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The Cost Of Opportunity Lost

Everywhere we turn nowadays we see some new price tag for the fiscal mess we’re in – and it is almost always expressed in dollars. National debt is approaching $16 trillion at a rate of nearly $4 billion per day. Interest on the debt is approaching $4 trillion. And on and on.

Such mind-boggling numbers slake our unquenchable thirst for sensational news while conditioning us to accept whatever “solution” the author presents. For the most part, however, those solutions carry a far greater price tag – the cost of opportunity lost.

Lost opportunity cannot be expressed in dollars and cents; we can only surmise what lies down paths not taken. It can be no more than a game of ‘what if?’

In hindsight the game is often easy. What if I had sold the house and everything else I could to buy gold in 2001? I would have averted the housing bubble and come through the meltdown a very wealthy man. Those who did just that were few, however, little more than random chance would dictate. Sometimes, however, we will never know what might have been.

What, for example, might the thousands of firemen have created had not the railroads been forced to keep them on the payroll when diesel engines made their jobs obsolete? Almost certainly necessity would have led a few to invention.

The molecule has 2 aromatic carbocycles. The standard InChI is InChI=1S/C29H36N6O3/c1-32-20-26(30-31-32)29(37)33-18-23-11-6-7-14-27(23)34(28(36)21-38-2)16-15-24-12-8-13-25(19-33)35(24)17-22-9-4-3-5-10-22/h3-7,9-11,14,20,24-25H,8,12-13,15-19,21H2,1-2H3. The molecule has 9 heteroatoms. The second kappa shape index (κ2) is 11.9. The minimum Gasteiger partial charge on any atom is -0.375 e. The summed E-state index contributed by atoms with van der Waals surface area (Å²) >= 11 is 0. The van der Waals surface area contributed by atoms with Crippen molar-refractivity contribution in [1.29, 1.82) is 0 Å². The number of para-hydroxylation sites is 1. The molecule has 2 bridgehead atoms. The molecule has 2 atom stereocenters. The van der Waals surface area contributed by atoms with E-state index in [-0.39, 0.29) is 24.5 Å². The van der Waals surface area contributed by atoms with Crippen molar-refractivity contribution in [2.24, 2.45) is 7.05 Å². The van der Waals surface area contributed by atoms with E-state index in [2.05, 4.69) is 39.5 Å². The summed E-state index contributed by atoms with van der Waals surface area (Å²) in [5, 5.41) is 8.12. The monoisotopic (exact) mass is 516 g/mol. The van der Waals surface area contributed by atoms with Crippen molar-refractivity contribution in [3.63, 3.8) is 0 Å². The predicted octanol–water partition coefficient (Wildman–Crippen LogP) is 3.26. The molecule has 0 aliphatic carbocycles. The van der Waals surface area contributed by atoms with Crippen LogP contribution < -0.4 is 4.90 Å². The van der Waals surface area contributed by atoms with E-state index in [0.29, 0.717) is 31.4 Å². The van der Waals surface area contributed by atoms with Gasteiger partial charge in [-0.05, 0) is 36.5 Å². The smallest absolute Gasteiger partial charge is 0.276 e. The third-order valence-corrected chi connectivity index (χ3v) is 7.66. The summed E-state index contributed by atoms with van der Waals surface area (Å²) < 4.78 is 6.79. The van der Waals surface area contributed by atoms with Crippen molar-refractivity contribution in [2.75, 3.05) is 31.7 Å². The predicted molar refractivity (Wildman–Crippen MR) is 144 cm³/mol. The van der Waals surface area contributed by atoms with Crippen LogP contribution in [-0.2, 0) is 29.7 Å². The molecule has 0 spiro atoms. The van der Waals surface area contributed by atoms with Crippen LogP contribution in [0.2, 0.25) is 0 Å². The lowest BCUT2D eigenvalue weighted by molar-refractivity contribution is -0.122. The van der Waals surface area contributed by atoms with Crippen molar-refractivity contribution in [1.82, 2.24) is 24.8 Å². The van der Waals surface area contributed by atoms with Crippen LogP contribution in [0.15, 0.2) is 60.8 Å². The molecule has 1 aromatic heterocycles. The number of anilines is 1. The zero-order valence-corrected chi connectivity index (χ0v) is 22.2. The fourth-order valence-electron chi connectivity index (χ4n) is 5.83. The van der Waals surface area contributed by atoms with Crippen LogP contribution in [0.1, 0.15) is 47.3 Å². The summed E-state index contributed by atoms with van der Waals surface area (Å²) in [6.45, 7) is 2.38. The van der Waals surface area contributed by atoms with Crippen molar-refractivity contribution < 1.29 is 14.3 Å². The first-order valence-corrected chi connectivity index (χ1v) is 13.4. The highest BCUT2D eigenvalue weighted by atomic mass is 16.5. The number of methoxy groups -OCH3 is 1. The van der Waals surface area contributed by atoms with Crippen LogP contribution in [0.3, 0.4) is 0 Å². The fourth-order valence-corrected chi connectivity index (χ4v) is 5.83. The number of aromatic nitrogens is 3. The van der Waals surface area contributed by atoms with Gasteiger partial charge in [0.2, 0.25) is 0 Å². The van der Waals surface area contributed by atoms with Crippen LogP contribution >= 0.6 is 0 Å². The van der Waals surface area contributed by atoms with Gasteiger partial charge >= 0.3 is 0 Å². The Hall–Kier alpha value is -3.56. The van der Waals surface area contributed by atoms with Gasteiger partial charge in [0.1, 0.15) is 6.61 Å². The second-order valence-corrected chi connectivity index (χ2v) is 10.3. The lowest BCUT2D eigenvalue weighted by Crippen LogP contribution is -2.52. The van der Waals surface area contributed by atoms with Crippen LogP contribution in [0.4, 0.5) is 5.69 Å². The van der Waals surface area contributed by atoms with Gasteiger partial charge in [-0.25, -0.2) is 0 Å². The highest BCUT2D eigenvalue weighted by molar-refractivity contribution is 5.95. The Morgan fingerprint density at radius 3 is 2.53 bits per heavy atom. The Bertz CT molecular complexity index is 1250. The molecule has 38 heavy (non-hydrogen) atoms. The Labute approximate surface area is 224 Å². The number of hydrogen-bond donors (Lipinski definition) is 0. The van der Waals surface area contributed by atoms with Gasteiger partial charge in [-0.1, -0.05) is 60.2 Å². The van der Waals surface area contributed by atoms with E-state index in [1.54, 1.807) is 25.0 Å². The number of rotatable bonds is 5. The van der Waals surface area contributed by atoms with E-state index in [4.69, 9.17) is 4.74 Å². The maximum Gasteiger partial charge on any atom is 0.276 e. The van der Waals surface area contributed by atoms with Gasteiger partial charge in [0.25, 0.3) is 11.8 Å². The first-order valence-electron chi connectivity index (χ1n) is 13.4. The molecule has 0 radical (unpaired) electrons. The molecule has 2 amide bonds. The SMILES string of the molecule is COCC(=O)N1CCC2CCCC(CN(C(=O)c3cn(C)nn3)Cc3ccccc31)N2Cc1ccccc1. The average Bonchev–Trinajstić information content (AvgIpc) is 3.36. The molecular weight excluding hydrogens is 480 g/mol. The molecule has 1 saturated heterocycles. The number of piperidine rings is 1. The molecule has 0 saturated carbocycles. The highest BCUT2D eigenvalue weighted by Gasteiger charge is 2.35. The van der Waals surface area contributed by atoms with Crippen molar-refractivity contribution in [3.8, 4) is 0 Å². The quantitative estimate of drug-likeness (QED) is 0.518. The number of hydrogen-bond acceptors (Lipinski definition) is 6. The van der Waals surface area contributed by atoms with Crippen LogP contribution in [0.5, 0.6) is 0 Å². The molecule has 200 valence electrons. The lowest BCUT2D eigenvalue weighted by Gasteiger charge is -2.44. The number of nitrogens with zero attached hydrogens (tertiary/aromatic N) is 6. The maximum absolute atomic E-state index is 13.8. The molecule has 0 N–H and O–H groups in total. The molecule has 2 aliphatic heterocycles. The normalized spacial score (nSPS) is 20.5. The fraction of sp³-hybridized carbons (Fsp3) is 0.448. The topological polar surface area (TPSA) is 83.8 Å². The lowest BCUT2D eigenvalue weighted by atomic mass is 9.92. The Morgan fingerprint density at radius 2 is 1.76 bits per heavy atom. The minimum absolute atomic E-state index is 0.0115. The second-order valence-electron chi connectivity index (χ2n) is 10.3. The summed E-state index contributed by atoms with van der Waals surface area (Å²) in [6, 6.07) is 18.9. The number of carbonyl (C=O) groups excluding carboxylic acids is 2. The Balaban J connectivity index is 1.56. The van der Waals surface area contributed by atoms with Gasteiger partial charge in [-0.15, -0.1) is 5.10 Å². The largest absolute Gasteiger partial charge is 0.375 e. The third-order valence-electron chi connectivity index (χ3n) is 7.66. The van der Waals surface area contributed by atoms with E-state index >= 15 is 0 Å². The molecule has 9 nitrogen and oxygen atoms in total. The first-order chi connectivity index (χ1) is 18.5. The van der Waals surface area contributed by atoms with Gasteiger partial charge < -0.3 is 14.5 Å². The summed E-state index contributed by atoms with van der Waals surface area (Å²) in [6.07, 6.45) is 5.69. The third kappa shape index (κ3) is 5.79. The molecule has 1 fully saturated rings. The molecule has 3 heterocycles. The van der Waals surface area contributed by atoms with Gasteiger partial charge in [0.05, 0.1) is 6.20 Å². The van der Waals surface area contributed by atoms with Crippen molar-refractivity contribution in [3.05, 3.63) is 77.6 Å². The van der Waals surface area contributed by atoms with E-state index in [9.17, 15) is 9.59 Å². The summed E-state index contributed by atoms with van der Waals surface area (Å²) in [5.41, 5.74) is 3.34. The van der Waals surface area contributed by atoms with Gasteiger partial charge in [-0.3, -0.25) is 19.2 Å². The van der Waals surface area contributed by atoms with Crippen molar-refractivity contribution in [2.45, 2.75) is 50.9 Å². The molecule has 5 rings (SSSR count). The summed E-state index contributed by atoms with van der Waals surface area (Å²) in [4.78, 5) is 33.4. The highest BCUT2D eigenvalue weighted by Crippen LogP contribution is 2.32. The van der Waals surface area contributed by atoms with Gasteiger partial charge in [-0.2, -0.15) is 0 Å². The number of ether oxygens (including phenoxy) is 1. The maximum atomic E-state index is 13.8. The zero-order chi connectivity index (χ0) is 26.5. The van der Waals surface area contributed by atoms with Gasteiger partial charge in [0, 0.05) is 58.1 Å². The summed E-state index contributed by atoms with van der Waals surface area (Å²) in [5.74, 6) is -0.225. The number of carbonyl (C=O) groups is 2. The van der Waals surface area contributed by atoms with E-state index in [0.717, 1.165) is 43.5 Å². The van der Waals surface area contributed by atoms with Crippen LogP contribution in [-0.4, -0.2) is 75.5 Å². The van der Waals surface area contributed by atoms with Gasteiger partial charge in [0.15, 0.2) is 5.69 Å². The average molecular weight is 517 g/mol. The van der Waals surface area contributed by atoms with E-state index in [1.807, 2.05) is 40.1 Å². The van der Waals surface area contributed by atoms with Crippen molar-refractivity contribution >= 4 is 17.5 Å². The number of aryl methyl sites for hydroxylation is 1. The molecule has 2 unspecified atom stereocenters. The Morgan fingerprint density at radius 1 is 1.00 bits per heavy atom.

When looking toward the future the game becomes even more difficult. The permutations of possible outcomes quickly grow limitless.

A position opens at a new firm making a revolutionary new widget and it offers a salary nearly double what I make today. For the near term I will most certainly benefit handsomely. But what if new technology emerges a few years down the road obsolescing the widget closing down the firm? What if jobs are scarce and I am forced to take on menial work? If my old position still existed, I would have been far better off staying put.

When we close one door, we leave countless others unopened. Endless opportunities are lost forever. That’s the problem with government regulation and economic fixes. The short-term outcome is reasonably clear, but the price we pay in lost opportunity is incalculable.

Obsolescence and extinction are the natural fodder of progress. Impeding them through regulation can only thwart real and lasting growth.

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